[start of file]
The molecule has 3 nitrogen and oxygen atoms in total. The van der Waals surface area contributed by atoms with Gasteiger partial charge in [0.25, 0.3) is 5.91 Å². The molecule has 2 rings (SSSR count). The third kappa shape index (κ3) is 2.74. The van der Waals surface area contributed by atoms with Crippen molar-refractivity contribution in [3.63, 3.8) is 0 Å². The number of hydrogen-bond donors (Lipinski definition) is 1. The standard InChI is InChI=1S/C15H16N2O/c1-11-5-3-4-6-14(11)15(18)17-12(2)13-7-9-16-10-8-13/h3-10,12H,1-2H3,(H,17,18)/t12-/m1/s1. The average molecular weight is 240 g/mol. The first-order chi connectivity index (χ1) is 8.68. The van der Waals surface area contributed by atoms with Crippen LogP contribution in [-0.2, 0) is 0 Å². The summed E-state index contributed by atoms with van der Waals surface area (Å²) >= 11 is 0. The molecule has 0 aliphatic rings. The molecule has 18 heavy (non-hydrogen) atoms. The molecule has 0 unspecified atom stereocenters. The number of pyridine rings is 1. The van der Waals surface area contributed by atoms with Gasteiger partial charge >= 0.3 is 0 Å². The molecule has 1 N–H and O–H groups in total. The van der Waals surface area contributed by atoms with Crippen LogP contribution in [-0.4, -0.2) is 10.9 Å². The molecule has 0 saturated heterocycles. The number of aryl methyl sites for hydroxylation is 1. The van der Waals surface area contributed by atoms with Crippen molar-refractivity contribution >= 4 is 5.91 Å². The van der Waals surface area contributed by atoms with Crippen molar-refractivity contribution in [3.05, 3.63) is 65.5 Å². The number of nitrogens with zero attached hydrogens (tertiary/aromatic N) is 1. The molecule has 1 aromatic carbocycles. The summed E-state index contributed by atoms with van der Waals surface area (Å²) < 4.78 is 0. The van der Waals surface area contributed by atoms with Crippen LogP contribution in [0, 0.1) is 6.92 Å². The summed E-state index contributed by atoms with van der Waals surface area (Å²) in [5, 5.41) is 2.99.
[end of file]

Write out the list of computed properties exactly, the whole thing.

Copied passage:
The molecule has 3 nitrogen and oxygen atoms in total. The van der Waals surface area contributed by atoms with Gasteiger partial charge in [0.25, 0.3) is 5.91 Å². The molecule has 2 rings (SSSR count). The third kappa shape index (κ3) is 2.74. The van der Waals surface area contributed by atoms with Crippen molar-refractivity contribution in [3.63, 3.8) is 0 Å². The number of hydrogen-bond donors (Lipinski definition) is 1. The standard InChI is InChI=1S/C15H16N2O/c1-11-5-3-4-6-14(11)15(18)17-12(2)13-7-9-16-10-8-13/h3-10,12H,1-2H3,(H,17,18)/t12-/m1/s1. The average molecular weight is 240 g/mol. The first-order chi connectivity index (χ1) is 8.68. The van der Waals surface area contributed by atoms with Crippen LogP contribution in [-0.2, 0) is 0 Å². The summed E-state index contributed by atoms with van der Waals surface area (Å²) >= 11 is 0. The molecule has 0 aliphatic rings. The molecule has 18 heavy (non-hydrogen) atoms. The molecule has 0 unspecified atom stereocenters. The number of pyridine rings is 1. The van der Waals surface area contributed by atoms with Gasteiger partial charge >= 0.3 is 0 Å². The molecule has 1 N–H and O–H groups in total. The van der Waals surface area contributed by atoms with Crippen LogP contribution in [-0.4, -0.2) is 10.9 Å². The molecule has 0 saturated heterocycles. The number of aryl methyl sites for hydroxylation is 1. The van der Waals surface area contributed by atoms with Crippen molar-refractivity contribution >= 4 is 5.91 Å². The van der Waals surface area contributed by atoms with Crippen molar-refractivity contribution in [3.05, 3.63) is 65.5 Å². The number of nitrogens with zero attached hydrogens (tertiary/aromatic N) is 1. The molecule has 1 aromatic carbocycles. The summed E-state index contributed by atoms with van der Waals surface area (Å²) < 4.78 is 0. The van der Waals surface area contributed by atoms with Crippen LogP contribution in [0, 0.1) is 6.92 Å². The summed E-state index contributed by atoms with van der Waals surface area (Å²) in [5, 5.41) is 2.99.